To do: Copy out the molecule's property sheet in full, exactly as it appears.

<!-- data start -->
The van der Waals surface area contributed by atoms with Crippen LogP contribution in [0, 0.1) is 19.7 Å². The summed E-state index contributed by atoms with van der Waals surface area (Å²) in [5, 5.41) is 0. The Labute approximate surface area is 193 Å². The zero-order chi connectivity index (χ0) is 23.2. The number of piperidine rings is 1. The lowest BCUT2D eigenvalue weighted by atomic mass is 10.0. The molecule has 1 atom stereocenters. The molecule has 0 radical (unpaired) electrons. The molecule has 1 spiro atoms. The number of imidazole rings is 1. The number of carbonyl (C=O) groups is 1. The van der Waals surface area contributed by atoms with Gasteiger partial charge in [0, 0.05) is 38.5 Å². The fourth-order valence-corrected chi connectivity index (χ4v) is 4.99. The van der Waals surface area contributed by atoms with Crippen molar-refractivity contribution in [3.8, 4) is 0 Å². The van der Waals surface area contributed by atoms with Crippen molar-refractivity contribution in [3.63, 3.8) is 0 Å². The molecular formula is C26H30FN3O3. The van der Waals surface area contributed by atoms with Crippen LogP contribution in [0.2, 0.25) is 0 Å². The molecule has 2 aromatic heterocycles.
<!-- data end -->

The van der Waals surface area contributed by atoms with Crippen LogP contribution in [0, 0.1) is 19.7 Å². The summed E-state index contributed by atoms with van der Waals surface area (Å²) in [5, 5.41) is 0. The Labute approximate surface area is 193 Å². The zero-order chi connectivity index (χ0) is 23.2. The number of piperidine rings is 1. The lowest BCUT2D eigenvalue weighted by atomic mass is 10.0. The molecule has 1 atom stereocenters. The molecule has 0 radical (unpaired) electrons. The molecule has 1 spiro atoms. The number of imidazole rings is 1. The number of carbonyl (C=O) groups is 1. The van der Waals surface area contributed by atoms with Gasteiger partial charge in [0, 0.05) is 38.5 Å². The fourth-order valence-corrected chi connectivity index (χ4v) is 4.99. The van der Waals surface area contributed by atoms with Crippen molar-refractivity contribution in [3.8, 4) is 0 Å². The van der Waals surface area contributed by atoms with Crippen molar-refractivity contribution in [3.63, 3.8) is 0 Å². The molecular formula is C26H30FN3O3. The van der Waals surface area contributed by atoms with Crippen LogP contribution in [0.2, 0.25) is 0 Å². The molecule has 2 aromatic heterocycles.